|release date||October 23 1987|
|starring||Michael Evans, Vincent Gale, Michael Ironside, and Justin Louis|
|trailer 1||Trailer #1|
It’s prom night: 1957 and teen angel Mary Lou Maloney (Lisa Schrage) is having a night to remember. For starters, Mary Lou makes a brief stop at the local church—it’s there that she confesses to “many, many” sins before admitting that she loved every minute of it and leaves her phone number tattooed on the confessional wall (“for a good time call”) in bright red lipstick. When she arrives at the prom with her boyfriend Billy it doesn’t take long before she’s behind the stage with a flask of booze in one hand and Buddy Cooper’s crotch in the other. Unable to properly process the pain of his girlfriend’s wicked ways, Billy decides to ruin her moment of true happiness—by tossing a stink bomb on stage while she accepts her crown. Tragically the firecracker ignites Mary Lou’s dress and she burns to death in front of the entire auditorium.
30-years later and Billy Carpenter (Michael Ironside) is principal of Hamilton High. His son Craig is dating Vicki (Wendy Lyon)—a girl whose home life is lifted straight out of Brian DePalma’s CARRIE. When Vicki’s puritanical mom won’t let her get a new dress for the Senior Prom, Vicki decides to check out the drama department’s wardrobe for some suitably hip duds. But, when Vicki finds a beautiful purple dress and Mary Lou’s 1957 crown she awakens the evil spirit of the once and future prom queen—who is desperate to get back on the stage one more time.
Canadian Director Bruce Pittman’s 1987 follow-up to Scream Queen Jamie Lee Curtis’ 1980 slasher PROM NIGHT may be an “in name only” sequel but it surly ups the ante in the watchability factor—despite a wealth of arguments against it’s success.
HELLO MARY LOU has nothing to do with the original PROM NIGHT—save one thing—the name of the High School. The film also borrows heavily from past horror success stories—CARRIE, THE EVIL DEAD, A NIGHTMARE ON ELM STREET and THE EXORCIST. Even with all of these minor references the duality of PROM NIGHT II and CARRIE is profoundly blatant and at times almost embarrassingly plagiaristic. The other main factor working against the film—which as a sequel to the very dry and matter-of-fact original—is the fact that the plot seems to be written as a satirical in-joke.
Much in the same manner as NIGHT OF THE CREEPS the characters in Pittman’s film are named after the great horror directors—Carpenter, Browning, Romero and even a Kelly Hennenlotter and an “Eddie” Wood. All of this seems custom designed to spoof the genre. Instead the cast plays the film straight as an arrow—without the least hint of irony. The film’s supernatural elements overshadow the traditional HALLOWEEN-esque slasher formula of the original production in favor of a surrealist nightmare fantasy where Vicki is no longer in control of her actions. The film hints and later delivers several shocking moments, including implied lesbianism and a—too long—shot of the possessed Vicki passionately incestually kissing her father before she heads off to the prom. It’s the moments like this—woven into a standard 1980’s teen script that make PROM NIGHT II stand apart from the late 80’s gridlock of mediocre genre fare.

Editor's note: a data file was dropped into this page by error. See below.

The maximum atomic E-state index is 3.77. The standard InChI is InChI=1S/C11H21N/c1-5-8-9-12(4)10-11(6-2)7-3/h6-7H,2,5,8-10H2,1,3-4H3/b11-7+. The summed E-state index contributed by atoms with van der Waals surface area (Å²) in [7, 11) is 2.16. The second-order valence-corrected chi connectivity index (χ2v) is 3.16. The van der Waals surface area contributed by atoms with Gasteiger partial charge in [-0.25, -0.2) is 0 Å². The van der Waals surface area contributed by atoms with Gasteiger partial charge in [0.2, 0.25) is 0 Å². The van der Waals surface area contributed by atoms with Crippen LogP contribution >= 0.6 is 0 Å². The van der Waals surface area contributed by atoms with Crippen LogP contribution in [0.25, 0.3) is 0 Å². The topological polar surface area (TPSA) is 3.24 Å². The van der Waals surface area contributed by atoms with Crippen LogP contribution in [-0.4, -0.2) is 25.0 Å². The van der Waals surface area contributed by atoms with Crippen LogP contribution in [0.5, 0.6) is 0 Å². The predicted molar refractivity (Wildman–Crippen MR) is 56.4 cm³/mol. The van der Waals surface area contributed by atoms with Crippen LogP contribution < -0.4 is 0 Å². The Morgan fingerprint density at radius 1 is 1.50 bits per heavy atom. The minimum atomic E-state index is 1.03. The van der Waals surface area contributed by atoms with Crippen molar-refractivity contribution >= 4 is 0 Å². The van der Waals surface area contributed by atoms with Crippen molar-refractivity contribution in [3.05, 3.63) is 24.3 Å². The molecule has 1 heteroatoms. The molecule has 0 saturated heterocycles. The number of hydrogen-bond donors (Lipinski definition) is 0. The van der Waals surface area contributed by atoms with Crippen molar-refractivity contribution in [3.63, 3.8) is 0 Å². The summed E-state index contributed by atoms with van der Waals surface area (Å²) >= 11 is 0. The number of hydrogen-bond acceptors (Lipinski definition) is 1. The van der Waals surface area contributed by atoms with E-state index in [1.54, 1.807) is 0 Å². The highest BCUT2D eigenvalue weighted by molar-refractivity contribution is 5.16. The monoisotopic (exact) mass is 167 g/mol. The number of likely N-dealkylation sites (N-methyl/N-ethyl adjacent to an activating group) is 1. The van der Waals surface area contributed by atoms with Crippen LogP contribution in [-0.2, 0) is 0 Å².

On paper, PROM NIGHT II should be a colossal failure. It has no basis in the original production—which has sadly not aged well. The screenplay has accounted for virtually every cliché ever written from John Carpenter to John Hughes. The dialogue is heavily dated and the performances are tinged with Canadian casting inflections—that the entire production feels like a lost episode of DeGrassi Junior High at best and an After-School Special at worst. Yet, somehow in the midst of this perfect storm of cheese, the film manages to still entertain to this day—and perhaps even influence current productions. Specifically the moment in the film that is most interesting in retrospect involves Wendy Lyon’s Vicki stripping down before stalking her best friend through the girl’s locker room. The full frontal scene shot through the rows of gray-green lockers is eerily reminiscent of Laura Harris’ scene in Robert Rodriguez’s film THE FACULTY. Perhaps this moment was Rodriguez’s opportunity to say hello again to Mary Lou?
To fully appreciate HELLO MARY LOU: PROM NIGHT II, one would need only look to the original production and the pair of sequels that followed the second installment. All three of those films pale in comparison. The original is staid and dated and at times woefully boring. PROM NIGHT III and IV are low-grade Z-movies that would find a hard time even sating the voracious USA UP ALL NIGHT crowd. To see the film finally arrive on DVD is bittersweet. So few films that I grew up watching remain unreleased, it often becomes cause for celebration and sadness when one more graces the digital age with it’s presence. Having watched PROM NIGHT II again for the first time in the better part of a decade, I resign myself to the fact that I am genuinely thrilled it finally came out—now if the gang that produced DEMON WIND would finally get their act together, my life would be tragically complete!